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In the Matter of the

August 14, 2012

IN THE MATTER OF THE PROBATE OF THE WILL OF DARRYL FIELDS, DECEASED.


On appeal from the Superior Court of New Jersey, Chancery Division, Probate Part, Cape May County, Docket No. P-107-10.

Per curiam.

NOT FOR PUBLICATION WITHOUT THE APPROVAL OF THE APPELLATE DIVISION

Submitted February 28, 2012

Before Judges Carchman and Nugent.

Appellant Kristina Mirando appeals from the January 5, 2011 order admitting the will of her putative father, Darryl A. Fields, to probate, directing that letters testamentary be issued to respondent Lisa Perkins, and dismissing her counterclaim. The trial court determined that Mirando lacked standing to contest the will because she could not prove that Fields was her father. We conclude that Mirando submitted sufficient evidence of paternity to establish standing to dispute the probate of the will. Accordingly, we reverse and remand for further proceedings.

I.

On September 27, 2010, Darryl Fields executed a pre-printed, form will, in which he left his entire estate to his landlords, Lisa Perkins and her husband, with whom he lived, and appointed Lisa Perkins*fn1 as executrix. Five weeks and three days later, on November 4, 2010, Fields, then age forty-eight, died. On November 5, 2010, Mirando filed a caveat to any "will and testament of Darryl Andrew Fields . . . ." Mirando asserted that she was the "daughter of said decedent."

Perkins filed a verified complaint for probate and an order to show cause. The order to show cause directed Mirando to appear on January 5, 2011, and show cause why the court should not admit Fields' will to Probate and issue letters testamentary to Perkins. Mirando answered the complaint and filed a motion for leave to file a counterclaim;*fn2 Perkins answered the counterclaim; and the matters came before the court on January 5, 2011.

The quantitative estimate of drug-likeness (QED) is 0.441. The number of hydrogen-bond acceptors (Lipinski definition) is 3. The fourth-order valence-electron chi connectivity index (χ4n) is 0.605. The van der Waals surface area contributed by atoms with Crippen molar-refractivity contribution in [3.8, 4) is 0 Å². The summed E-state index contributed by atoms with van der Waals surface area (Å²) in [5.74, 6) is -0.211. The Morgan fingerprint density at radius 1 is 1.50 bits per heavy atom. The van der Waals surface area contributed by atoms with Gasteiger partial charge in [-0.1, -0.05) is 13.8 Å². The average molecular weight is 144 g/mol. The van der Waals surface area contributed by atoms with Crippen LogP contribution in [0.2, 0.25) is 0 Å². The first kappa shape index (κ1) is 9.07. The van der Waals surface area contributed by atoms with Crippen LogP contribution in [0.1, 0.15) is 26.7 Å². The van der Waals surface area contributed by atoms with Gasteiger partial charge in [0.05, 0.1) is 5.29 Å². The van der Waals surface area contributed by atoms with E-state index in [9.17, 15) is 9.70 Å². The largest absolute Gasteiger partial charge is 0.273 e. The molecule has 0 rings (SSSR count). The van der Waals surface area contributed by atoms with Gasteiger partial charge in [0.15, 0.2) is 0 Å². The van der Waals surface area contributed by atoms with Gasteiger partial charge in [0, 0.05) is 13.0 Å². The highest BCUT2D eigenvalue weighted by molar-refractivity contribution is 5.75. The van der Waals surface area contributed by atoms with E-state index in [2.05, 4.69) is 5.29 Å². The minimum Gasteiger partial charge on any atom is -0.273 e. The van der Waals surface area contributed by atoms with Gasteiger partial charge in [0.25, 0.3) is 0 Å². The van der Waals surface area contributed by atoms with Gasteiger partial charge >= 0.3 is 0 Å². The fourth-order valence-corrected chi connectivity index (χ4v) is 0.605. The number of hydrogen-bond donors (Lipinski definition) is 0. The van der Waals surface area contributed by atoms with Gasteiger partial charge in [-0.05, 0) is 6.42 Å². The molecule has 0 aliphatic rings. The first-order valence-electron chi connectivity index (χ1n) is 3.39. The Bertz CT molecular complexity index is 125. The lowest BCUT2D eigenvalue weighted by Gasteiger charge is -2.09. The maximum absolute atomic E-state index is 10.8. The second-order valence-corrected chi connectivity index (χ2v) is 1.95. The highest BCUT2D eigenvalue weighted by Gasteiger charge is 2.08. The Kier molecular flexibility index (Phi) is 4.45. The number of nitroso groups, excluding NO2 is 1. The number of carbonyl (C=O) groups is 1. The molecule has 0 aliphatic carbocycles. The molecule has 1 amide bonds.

On the return date of the order to show cause, Perkins argued that Fields' will was valid, and that until Mirando established a parent-child relationship, she had no standing to contest the will's validity. Mirando responded that she had filed with her pleadings three documents that established she was Fields' daughter; her birth certificate, her mother's affidavit of paternity, and the certificate she signed authorizing the cremation of Fields' last remains, which could be signed only by a descendant of Fields. She argued that since Fields was an alcoholic, she had to "explore[] as to the incident surrounding the signing of [the] will[,]" including the relationship of the witnesses to the beneficiaries, and whether Fields had testamentary capacity or was subject to undue influence.

After listening to the attorneys, the court suggested that it take some testimony from Perkins and Mirando, and asked counsel if they objected to the court questioning their clients. Counsel had no objection, so the court questioned the parties.

Perkins testified that she had been friends with Fields for about twenty years, and he had lived with her and her husband for about five years. Fields had come to live with them after he lost his job and his apartment went into foreclosure. He had no money to go anywhere. Perkins had not met Mirando until Mirando showed up at the Perkins' home the day after Field's died.

Perkins further testified that Fields had referred to Mirando once, approximately one-and-one-half years before he died. She had left a message on his telephone answering machine that she thought she was his daughter, that she was going to be married in a few months, and that she wanted to invite him to the wedding. She asked that he return her call. According to Perkins, Fields never received an invitation to the wedding, and he had no contact with Mirando again.

Fields told her that when he was eighteen years old, Mirando's mother was with a lot of men in the neighborhood, so the father could have been any one of them. In the twenty years Perkins had known Fields, he never spoke with Mirando or had any contact with her. Perkins had visited Fields' mother and father; his mother "would have loved to have had a granddaughter, and have had contact with her from the day she was born." Perkins had been to their home for dinner many times, but had never heard them discuss a granddaughter or a grandchild.

According to Perkins, shortly before signing the will at issue, Fields had probated his father's will and received an inheritance. He purchased a home next door to her, and decided to take a trip to North Carolina with her husband. Although he purchased the home ...


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